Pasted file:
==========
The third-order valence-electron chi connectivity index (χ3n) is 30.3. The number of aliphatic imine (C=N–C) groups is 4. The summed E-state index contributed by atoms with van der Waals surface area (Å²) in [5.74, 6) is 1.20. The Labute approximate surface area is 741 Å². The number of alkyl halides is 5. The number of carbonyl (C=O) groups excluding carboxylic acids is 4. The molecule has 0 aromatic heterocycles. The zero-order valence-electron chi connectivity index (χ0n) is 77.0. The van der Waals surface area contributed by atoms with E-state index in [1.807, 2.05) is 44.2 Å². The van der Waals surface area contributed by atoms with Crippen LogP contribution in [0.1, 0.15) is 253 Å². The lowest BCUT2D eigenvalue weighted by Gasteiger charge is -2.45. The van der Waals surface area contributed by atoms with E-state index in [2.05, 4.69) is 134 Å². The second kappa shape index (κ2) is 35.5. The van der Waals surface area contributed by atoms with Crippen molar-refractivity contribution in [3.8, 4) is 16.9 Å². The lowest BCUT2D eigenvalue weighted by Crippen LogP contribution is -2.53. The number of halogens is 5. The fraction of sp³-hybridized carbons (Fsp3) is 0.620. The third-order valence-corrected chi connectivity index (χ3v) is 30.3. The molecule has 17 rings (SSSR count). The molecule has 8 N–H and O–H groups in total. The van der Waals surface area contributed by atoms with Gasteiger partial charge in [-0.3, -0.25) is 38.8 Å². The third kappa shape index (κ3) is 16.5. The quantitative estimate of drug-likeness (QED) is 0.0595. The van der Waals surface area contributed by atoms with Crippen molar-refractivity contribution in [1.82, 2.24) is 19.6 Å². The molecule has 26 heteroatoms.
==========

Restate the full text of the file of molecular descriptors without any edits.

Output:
The third-order valence-electron chi connectivity index (χ3n) is 30.3. The number of aliphatic imine (C=N–C) groups is 4. The summed E-state index contributed by atoms with van der Waals surface area (Å²) in [5.74, 6) is 1.20. The Labute approximate surface area is 741 Å². The number of alkyl halides is 5. The number of carbonyl (C=O) groups excluding carboxylic acids is 4. The molecule has 0 aromatic heterocycles. The zero-order valence-electron chi connectivity index (χ0n) is 77.0. The van der Waals surface area contributed by atoms with E-state index in [1.807, 2.05) is 44.2 Å². The van der Waals surface area contributed by atoms with Crippen LogP contribution in [0.1, 0.15) is 253 Å². The lowest BCUT2D eigenvalue weighted by Gasteiger charge is -2.45. The van der Waals surface area contributed by atoms with E-state index in [2.05, 4.69) is 134 Å². The second kappa shape index (κ2) is 35.5. The van der Waals surface area contributed by atoms with Crippen molar-refractivity contribution in [3.8, 4) is 16.9 Å². The lowest BCUT2D eigenvalue weighted by Crippen LogP contribution is -2.53. The number of halogens is 5. The fraction of sp³-hybridized carbons (Fsp3) is 0.620. The third-order valence-corrected chi connectivity index (χ3v) is 30.3. The molecule has 17 rings (SSSR count). The molecule has 8 N–H and O–H groups in total. The van der Waals surface area contributed by atoms with Gasteiger partial charge in [-0.3, -0.25) is 38.8 Å². The third kappa shape index (κ3) is 16.5. The quantitative estimate of drug-likeness (QED) is 0.0595. The van der Waals surface area contributed by atoms with Crippen molar-refractivity contribution in [1.82, 2.24) is 19.6 Å². The molecule has 26 heteroatoms.